SENATOR GROENE

Senator Morfeld.

LB144

SENATOR MORFELD

Thank you for coming today, Senator. Just a few different questions. One of the things that caught my attention is when you started talking about...and I wasn't there for the OpenSky, or maybe I was and I missed that part of it a year or two ago, but how the tax should be commensurate with the services we receive. So, for instance, I think you stated NRD, you get that it helps the property and the land, all of that, and then a few others. I mean, don't you think, though, that there's a connection between having high-quality public education in some of these rural communities and the ability to have an educated work force to provide the legal services, the medical services, the other types of support services necessary? So, I mean, don't you think that there is some connection between funding public education and ensuring that you have a community that can support farmers?

LB144

SENATOR FRIESEN

Sure, there is some connection. I'm willing to go 20 percent on the land. I'm still being taxed at a higher rate.

LB144

SENATOR MORFELD

Yeah.

LB144

SENATOR FRIESEN

I'm still not...you know, even with the state aid, I'm still going to be contributing quite a bit of money towards education. This doesn't...

LB144

SENATOR MORFELD

Okay. Yeah, I under...

LB144

SENATOR FRIESEN

This doesn't change it. It lowers everyone in that school district's property tax, not just mine.

LB144

SENATOR MORFELD

Okay.

LB144

SENATOR FRIESEN

The tax ratio amongst us would stay the same.

LB144

SENATOR MORFELD

But you would agree, though, that your property taxes are going to a service that provides and helps support the ability to be successful in farming and have a community where people want to produce commodities.

LB144

SENATOR FRIESEN

It does in a way but I mean as we...you know, as you expand the work force, agribusiness, I can, you know...if they pay tax, I understand that.

LB144

SENATOR MORFELD

Yeah.

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SENATOR FRIESEN

They're the ones that need the educated work force, so to speak.

LB144

SENATOR MORFELD

Yeah.

LB144

SENATOR FRIESEN

My business itself, I mean, when I look at ag land, that's why I just look at it as we are being, I guess, taxed a little too high for what we're receiving out in the rural areas.

LB144

SENATOR MORFELD

Yeah.

LB144

SENATOR FRIESEN

We don't need that mass...we're actually sending our educated work force to Lincoln and Omaha to work...

LB144

SENATOR MORFELD

Yeah.

LB144

SENATOR FRIESEN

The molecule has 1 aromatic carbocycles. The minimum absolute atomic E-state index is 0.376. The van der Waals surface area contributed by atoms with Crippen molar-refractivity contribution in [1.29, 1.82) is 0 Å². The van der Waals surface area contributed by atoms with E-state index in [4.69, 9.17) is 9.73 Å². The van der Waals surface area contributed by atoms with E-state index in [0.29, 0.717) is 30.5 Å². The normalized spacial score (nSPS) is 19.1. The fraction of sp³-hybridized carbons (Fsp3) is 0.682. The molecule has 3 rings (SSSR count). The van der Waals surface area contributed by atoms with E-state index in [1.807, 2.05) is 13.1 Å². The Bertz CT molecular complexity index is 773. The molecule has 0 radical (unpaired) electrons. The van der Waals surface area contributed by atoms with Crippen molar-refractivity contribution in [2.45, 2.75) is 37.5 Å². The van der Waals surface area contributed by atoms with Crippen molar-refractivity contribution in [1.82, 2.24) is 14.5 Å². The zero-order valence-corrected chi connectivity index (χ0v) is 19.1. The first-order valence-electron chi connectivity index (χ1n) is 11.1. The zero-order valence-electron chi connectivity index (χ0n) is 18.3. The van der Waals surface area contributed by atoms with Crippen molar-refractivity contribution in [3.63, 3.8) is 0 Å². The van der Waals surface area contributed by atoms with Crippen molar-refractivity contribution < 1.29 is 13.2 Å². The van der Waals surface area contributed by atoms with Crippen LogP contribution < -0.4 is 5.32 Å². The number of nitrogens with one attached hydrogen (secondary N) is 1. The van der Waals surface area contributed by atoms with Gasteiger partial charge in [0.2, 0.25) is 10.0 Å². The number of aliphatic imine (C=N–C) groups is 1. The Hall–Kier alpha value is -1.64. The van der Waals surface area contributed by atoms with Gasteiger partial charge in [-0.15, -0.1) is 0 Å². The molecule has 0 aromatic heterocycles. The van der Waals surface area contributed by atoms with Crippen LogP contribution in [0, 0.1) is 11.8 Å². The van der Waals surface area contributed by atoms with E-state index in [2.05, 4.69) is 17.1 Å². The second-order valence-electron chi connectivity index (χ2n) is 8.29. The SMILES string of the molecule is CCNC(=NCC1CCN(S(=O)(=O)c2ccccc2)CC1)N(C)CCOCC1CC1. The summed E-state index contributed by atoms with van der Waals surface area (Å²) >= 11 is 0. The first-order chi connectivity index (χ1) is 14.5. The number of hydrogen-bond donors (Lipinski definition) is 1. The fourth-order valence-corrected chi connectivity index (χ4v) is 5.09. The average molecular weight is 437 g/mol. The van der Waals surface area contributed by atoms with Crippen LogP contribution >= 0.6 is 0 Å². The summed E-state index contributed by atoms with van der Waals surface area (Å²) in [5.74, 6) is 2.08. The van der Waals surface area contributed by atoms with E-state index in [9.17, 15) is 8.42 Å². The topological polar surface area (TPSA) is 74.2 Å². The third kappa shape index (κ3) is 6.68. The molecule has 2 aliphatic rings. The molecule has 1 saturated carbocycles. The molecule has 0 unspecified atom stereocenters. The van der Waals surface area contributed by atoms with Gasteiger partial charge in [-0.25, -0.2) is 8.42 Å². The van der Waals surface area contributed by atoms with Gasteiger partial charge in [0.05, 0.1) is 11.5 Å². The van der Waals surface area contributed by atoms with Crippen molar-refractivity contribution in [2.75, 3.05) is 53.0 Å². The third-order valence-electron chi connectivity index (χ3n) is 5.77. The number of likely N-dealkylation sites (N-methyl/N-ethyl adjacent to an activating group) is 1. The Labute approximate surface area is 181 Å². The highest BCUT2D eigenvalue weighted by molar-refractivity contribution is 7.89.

...because we've lost population for the last 150 years.

LB144

SENATOR MORFELD

Definitely. I understand. My second question is, okay, so more state aid, you know, Senator, from the outset, I personally agree that we have too much of a burden on property taxes for education. I don't disagree with that. I think where the rub comes in is where do we get the revenue then to make up for that. And so I hear a lot of folks, and I don't know what your position on this is, so...and we can talk off the mic later about this down the road, but we have a lot of folks that come in here and say, okay, well, we're going to get more state aid and more dollars into rural communities and by adjusting some of these things, like your proposal here today. And then on the other hand, they will adamantly always vote against any revenue shift in order to make up for that to help support my community, which is growing by 1,000 students, my district is growing by 1,000 students each year, which is bigger than 80 percent of the school districts total statewide the last time that I checked. And so, number one, as a threshold matter, I'm in support of reducing the burden on property taxes to fund public education. But what I won't do is support a proposal that doesn't come with some other types of revenue source to make up for that and make sure that large urban districts, like my own, have the resources necessary to also be successful. And so that's not really a question. So I guess my question for you is, okay, say we do this, what revenue source are you going to support to make up for the loss in some of the other districts that have maxed out their levy?

LB144

SENATOR FRIESEN

Well, I'm...I look at it, I'm in favor of broadening our sales tax.

LB144

SENATOR MORFELD

Um-hum.

LB144

SENATOR FRIESEN

I'm looking at all the...all the options are out there.

LB144

SENATOR MORFELD

Okay.

LB144

SENATOR FRIESEN

I've not put any off the table. But you have...

LB144

SENATOR MORFELD

Yeah. I wasn't saying that you were.

LB144

SENATOR FRIESEN

But you have to remember, though, that there was a huge tax shift to start with and nobody was willing to step up and stop that. The tax shift occurred when...I think the numbers I used in 2014, because ag land values went up, TEEOSA was saved $133 million.

LB144

SENATOR MORFELD

Um-hum.

LB144

SENATOR FRIESEN

The state would have had to come up with that money if we had not had that huge increase in ag land values. And so I picked up that tab. And if you want to add those years together, I mean, there's probably been a billion-dollar shift onto ag.

LB144

SENATOR MORFELD

Yeah.

LB144

SENATOR FRIESEN

So all I'm trying to do is get the shift at least moved partially back.

LB144

SENATOR MORFELD

Okay.

LB144

SENATOR FRIESEN

This doesn't even address the whole shift. If we wanted to talk about the shift, I mean, most of my bills, I think the biggest one is probably $600 million. But I think the shift was closer to a billion dollars is what's happened.

LB144

SENATOR MORFELD

Okay. That helps me. Thank you, Senator.

LB144

SENATOR FRIESEN

Thank you.

LB144

SENATOR GROENE

Senator Kolowski.

LB144

SENATOR KOLOWSKI